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Taiwan: Milestone Proposal on Indigenous Peoples’ Self-Governance

(Sept. 30, 2010) Taiwan's Executive Yuan (Cabinet) decided on September 23, 2010, to approve a proposal for an Indigenous Peoples Self-Government Act. The foundation of the proposed act is article 4 of the Indigenous Peoples Basic Act, guaranteeing aboriginals' equal status and the development of self-governance. (June Tsai, Cabinet Greenlights Landmark Aboriginal Self-Rule Law, TAIWAN TODAY (Sept. 24, 2010),

Under the proposed law, aboriginals would be permitted to open negotiations with local governments to establish self-governed dominions, which could extend across county borders without invalidating current administrative divisions. Over 50% of tribe members would have to support a self-government proposal before it could be considered by the aboriginal government; disputes over jurisdiction would be referred to the Cabinet for mediation. (Id.)

Some of the lengthier sections of the draft are on the issuance and approval of self-governing areas' planning documents and preparatory reports (11 articles) and on the membership of those areas' assemblies and the organization and powers of the assemblies and governments (22 articles). Other sections cover such matters as the rights and responsibilities of the residents of self-governed dominions; the legislative and administrative bodies of the areas' groups, assemblies, and governments; and the relationships between the dominions and the central government, among the areas themselves, and between them and other localities. (Executive Yuan Meeting Passes Draft “Indigenous Peoples Self-Government Act” [in Chinese], Executive Yuan website (Sept. 23, 2010),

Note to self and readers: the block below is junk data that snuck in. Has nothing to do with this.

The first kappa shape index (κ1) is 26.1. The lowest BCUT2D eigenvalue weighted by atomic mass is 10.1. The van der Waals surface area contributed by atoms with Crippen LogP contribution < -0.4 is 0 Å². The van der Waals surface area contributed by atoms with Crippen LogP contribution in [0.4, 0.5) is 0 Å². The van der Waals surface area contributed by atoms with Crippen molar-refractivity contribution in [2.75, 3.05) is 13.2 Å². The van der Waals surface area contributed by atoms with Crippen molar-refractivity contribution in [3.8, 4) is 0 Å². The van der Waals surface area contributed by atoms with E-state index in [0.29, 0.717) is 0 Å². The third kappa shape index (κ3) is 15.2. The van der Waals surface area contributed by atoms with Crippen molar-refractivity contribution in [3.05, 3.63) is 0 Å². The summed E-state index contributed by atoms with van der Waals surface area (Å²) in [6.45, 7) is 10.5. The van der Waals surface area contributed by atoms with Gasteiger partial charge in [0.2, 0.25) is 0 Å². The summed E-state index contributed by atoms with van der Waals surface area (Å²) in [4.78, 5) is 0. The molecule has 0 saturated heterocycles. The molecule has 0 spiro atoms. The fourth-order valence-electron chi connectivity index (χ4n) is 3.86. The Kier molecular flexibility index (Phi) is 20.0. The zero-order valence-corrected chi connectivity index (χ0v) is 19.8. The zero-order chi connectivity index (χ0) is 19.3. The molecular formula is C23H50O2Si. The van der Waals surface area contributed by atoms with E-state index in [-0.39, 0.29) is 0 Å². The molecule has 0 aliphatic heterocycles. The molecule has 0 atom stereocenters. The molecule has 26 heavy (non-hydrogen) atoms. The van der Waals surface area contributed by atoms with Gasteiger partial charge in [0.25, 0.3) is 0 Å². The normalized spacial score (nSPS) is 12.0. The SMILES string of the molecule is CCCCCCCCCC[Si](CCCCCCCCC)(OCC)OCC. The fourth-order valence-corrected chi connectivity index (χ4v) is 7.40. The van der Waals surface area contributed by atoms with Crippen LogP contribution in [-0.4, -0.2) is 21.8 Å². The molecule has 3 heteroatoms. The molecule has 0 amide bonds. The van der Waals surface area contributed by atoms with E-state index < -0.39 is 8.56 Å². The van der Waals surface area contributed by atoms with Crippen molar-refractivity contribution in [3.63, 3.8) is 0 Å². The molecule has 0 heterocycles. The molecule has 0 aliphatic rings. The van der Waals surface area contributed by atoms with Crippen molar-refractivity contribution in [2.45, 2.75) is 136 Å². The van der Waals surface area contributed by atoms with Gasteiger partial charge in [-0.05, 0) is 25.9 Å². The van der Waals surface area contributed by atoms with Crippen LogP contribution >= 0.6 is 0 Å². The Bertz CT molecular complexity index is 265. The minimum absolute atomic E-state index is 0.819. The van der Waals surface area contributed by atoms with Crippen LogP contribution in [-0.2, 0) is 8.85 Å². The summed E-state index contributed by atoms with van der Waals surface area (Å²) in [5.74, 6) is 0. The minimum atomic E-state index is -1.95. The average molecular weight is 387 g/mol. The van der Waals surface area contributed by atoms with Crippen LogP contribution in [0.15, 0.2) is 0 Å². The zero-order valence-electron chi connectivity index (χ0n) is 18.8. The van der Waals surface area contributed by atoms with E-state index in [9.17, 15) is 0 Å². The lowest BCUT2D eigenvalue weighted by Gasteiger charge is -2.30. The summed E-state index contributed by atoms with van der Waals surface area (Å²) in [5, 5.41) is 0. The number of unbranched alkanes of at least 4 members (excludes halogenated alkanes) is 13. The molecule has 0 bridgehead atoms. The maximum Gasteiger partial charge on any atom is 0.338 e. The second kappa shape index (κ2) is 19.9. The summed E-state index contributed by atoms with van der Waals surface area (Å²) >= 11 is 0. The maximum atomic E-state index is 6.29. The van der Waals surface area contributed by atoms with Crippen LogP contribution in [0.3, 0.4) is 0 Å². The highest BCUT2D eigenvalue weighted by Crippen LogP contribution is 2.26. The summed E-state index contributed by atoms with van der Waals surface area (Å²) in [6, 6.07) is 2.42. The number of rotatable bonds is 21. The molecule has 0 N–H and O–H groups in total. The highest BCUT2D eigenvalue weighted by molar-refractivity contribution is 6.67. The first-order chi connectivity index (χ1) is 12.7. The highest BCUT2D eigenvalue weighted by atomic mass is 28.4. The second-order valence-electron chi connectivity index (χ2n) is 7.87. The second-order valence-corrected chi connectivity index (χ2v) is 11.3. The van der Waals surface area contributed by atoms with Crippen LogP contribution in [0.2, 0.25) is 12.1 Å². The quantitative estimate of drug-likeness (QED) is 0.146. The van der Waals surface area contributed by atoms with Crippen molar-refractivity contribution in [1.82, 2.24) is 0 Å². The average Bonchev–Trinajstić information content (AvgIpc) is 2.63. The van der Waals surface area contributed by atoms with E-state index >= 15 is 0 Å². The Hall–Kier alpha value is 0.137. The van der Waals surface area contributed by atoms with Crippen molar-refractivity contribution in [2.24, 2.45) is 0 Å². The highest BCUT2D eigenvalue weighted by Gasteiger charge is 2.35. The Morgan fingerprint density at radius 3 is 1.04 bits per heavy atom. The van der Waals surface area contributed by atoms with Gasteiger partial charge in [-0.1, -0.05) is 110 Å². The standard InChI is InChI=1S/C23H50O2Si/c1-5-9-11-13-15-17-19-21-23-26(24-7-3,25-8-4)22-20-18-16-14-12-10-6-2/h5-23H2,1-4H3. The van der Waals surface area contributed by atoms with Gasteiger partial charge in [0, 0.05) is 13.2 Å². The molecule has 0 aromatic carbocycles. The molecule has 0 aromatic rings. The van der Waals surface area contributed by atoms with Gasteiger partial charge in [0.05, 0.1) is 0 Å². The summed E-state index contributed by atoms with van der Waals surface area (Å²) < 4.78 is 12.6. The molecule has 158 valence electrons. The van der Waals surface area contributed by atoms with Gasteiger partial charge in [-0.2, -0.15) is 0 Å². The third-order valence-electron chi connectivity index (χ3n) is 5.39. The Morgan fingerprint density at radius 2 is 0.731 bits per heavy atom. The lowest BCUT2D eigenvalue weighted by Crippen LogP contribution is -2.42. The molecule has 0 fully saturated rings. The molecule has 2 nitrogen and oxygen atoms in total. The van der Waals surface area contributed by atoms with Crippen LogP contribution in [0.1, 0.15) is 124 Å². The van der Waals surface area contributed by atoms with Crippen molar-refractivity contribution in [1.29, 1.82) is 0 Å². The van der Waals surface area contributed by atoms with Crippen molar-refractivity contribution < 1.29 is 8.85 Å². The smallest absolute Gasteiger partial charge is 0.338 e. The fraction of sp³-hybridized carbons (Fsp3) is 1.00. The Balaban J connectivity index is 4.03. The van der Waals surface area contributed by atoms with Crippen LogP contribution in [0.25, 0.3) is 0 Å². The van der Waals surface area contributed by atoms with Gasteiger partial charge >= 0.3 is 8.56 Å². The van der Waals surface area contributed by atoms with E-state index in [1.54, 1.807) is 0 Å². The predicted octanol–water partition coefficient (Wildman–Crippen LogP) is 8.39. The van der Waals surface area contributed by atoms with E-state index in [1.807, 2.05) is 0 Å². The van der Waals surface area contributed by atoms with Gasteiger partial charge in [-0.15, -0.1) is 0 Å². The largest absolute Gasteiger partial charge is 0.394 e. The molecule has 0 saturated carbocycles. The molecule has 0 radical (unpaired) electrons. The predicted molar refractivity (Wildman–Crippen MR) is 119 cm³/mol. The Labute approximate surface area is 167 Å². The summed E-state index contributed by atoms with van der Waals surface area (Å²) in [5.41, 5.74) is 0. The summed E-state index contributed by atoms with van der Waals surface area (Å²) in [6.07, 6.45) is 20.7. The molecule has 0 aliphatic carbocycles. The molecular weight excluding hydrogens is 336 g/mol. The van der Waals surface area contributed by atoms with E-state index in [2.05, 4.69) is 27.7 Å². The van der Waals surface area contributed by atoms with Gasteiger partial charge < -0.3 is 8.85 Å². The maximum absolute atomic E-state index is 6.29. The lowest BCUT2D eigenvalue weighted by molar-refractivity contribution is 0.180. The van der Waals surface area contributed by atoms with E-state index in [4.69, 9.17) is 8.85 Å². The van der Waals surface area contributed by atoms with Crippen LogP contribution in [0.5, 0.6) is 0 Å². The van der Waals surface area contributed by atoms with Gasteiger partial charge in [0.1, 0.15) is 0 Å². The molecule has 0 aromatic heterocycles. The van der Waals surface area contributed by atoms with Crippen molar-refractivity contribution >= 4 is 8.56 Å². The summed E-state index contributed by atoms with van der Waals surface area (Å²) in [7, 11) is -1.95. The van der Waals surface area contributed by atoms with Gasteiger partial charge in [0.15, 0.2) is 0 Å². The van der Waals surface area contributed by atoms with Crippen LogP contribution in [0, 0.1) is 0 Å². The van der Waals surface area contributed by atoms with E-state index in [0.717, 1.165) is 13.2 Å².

According to Sun Ta-chuan (Paelabang danapan, in the Puyuma language), Minister of the Cabinet-level Council of Indigenous Peoples, “[d]rafting this legislation was a highly complicated process because it touches on different laws and the sensitive issues of administrative boundaries and finance” and was “the most practical and substantive one we could come up with to benefit Taiwan's aboriginals.” (Tsai, supra.) However, a spokesman for the Indigenous Peoples' Action Coalition of Taiwan, Omi Wilang, a member of the Atayal tribe, described the bill as “lacking teeth,” and self-dominion that lacks control over finance and land as “little more than fake autonomy.” He also decried as “roadblocks for aboriginal self-government” the need to gain approval on these matters from local township representatives or city and county councils. (Id.)

On the other hand, Hsinchu County Councilor Obay'a'awi, a Saisiyat tribe member, views the bill as “a strong beginning,” even if “far from perfect.” In his view, the Tao, Tsou, and Saisiyat tribes may be the first peoples to be accorded self-rule, because of their relatively smaller and less widespread populations. (Id.)